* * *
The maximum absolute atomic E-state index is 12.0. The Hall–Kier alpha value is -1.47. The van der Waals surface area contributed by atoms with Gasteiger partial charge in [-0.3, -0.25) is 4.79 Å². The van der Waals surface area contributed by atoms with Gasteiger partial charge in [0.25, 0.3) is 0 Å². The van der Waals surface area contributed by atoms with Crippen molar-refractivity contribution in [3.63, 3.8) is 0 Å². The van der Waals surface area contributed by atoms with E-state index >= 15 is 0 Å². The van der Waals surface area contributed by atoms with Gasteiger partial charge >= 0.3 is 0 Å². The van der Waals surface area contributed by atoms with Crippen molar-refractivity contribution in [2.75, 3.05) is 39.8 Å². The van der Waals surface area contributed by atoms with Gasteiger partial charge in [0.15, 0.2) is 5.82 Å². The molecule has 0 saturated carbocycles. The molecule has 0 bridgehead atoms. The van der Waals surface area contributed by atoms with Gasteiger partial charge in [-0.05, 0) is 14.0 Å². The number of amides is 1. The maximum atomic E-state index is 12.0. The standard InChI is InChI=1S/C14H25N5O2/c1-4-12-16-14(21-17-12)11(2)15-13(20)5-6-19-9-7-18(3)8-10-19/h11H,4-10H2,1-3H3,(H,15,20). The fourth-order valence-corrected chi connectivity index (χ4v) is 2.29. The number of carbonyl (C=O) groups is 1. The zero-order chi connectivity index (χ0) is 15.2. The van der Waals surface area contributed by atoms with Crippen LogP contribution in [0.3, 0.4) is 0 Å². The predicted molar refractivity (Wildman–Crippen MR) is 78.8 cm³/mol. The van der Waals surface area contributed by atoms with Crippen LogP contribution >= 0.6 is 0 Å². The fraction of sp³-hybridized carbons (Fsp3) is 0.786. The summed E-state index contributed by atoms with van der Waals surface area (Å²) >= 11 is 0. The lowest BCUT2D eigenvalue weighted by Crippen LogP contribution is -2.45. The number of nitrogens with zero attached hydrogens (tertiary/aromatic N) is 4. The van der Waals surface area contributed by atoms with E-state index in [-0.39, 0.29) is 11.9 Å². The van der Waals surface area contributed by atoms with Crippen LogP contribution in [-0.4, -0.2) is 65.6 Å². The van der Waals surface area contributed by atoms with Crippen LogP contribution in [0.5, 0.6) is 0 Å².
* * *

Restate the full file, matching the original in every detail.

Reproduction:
The maximum absolute atomic E-state index is 12.0. The Hall–Kier alpha value is -1.47. The van der Waals surface area contributed by atoms with Gasteiger partial charge in [-0.3, -0.25) is 4.79 Å². The van der Waals surface area contributed by atoms with Gasteiger partial charge in [0.25, 0.3) is 0 Å². The van der Waals surface area contributed by atoms with Crippen molar-refractivity contribution in [3.63, 3.8) is 0 Å². The van der Waals surface area contributed by atoms with E-state index >= 15 is 0 Å². The van der Waals surface area contributed by atoms with Gasteiger partial charge >= 0.3 is 0 Å². The van der Waals surface area contributed by atoms with Crippen molar-refractivity contribution in [2.75, 3.05) is 39.8 Å². The van der Waals surface area contributed by atoms with Gasteiger partial charge in [0.15, 0.2) is 5.82 Å². The molecule has 0 saturated carbocycles. The molecule has 0 bridgehead atoms. The van der Waals surface area contributed by atoms with Gasteiger partial charge in [-0.05, 0) is 14.0 Å². The number of amides is 1. The maximum atomic E-state index is 12.0. The standard InChI is InChI=1S/C14H25N5O2/c1-4-12-16-14(21-17-12)11(2)15-13(20)5-6-19-9-7-18(3)8-10-19/h11H,4-10H2,1-3H3,(H,15,20). The fourth-order valence-corrected chi connectivity index (χ4v) is 2.29. The number of carbonyl (C=O) groups is 1. The zero-order chi connectivity index (χ0) is 15.2. The van der Waals surface area contributed by atoms with Crippen LogP contribution in [0.3, 0.4) is 0 Å². The predicted molar refractivity (Wildman–Crippen MR) is 78.8 cm³/mol. The van der Waals surface area contributed by atoms with Crippen LogP contribution >= 0.6 is 0 Å². The fraction of sp³-hybridized carbons (Fsp3) is 0.786. The summed E-state index contributed by atoms with van der Waals surface area (Å²) >= 11 is 0. The lowest BCUT2D eigenvalue weighted by Crippen LogP contribution is -2.45. The number of nitrogens with zero attached hydrogens (tertiary/aromatic N) is 4. The van der Waals surface area contributed by atoms with E-state index in [-0.39, 0.29) is 11.9 Å². The van der Waals surface area contributed by atoms with Crippen LogP contribution in [-0.4, -0.2) is 65.6 Å². The van der Waals surface area contributed by atoms with Crippen LogP contribution in [0.5, 0.6) is 0 Å².